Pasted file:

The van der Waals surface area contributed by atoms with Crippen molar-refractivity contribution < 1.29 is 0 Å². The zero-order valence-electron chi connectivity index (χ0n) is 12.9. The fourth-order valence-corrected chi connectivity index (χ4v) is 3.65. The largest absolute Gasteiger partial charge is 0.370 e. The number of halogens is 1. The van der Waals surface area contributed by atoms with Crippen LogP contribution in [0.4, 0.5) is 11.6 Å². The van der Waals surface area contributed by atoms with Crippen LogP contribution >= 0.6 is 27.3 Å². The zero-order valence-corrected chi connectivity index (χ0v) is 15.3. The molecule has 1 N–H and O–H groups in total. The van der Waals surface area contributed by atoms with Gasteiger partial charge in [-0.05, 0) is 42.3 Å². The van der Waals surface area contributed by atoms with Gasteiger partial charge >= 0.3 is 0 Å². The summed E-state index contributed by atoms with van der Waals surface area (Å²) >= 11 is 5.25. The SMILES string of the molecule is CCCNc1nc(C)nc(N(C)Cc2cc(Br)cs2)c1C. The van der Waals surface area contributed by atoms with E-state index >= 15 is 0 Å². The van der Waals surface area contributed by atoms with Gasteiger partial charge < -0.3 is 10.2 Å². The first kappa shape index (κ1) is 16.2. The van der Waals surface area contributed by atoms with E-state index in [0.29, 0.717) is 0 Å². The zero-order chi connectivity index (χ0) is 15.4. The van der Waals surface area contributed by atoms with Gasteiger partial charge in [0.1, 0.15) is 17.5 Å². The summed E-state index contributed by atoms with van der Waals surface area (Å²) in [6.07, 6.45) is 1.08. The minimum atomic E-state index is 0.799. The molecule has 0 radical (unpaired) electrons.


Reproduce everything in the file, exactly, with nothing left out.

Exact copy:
The van der Waals surface area contributed by atoms with Crippen molar-refractivity contribution < 1.29 is 0 Å². The zero-order valence-electron chi connectivity index (χ0n) is 12.9. The fourth-order valence-corrected chi connectivity index (χ4v) is 3.65. The largest absolute Gasteiger partial charge is 0.370 e. The number of halogens is 1. The van der Waals surface area contributed by atoms with Crippen LogP contribution in [0.4, 0.5) is 11.6 Å². The van der Waals surface area contributed by atoms with Crippen LogP contribution >= 0.6 is 27.3 Å². The zero-order valence-corrected chi connectivity index (χ0v) is 15.3. The molecule has 1 N–H and O–H groups in total. The van der Waals surface area contributed by atoms with Gasteiger partial charge in [-0.05, 0) is 42.3 Å². The van der Waals surface area contributed by atoms with Gasteiger partial charge >= 0.3 is 0 Å². The summed E-state index contributed by atoms with van der Waals surface area (Å²) >= 11 is 5.25. The SMILES string of the molecule is CCCNc1nc(C)nc(N(C)Cc2cc(Br)cs2)c1C. The van der Waals surface area contributed by atoms with E-state index >= 15 is 0 Å². The van der Waals surface area contributed by atoms with Gasteiger partial charge < -0.3 is 10.2 Å². The first kappa shape index (κ1) is 16.2. The van der Waals surface area contributed by atoms with E-state index in [0.29, 0.717) is 0 Å². The zero-order chi connectivity index (χ0) is 15.4. The van der Waals surface area contributed by atoms with Gasteiger partial charge in [0.1, 0.15) is 17.5 Å². The summed E-state index contributed by atoms with van der Waals surface area (Å²) in [6.07, 6.45) is 1.08. The minimum atomic E-state index is 0.799. The molecule has 0 radical (unpaired) electrons.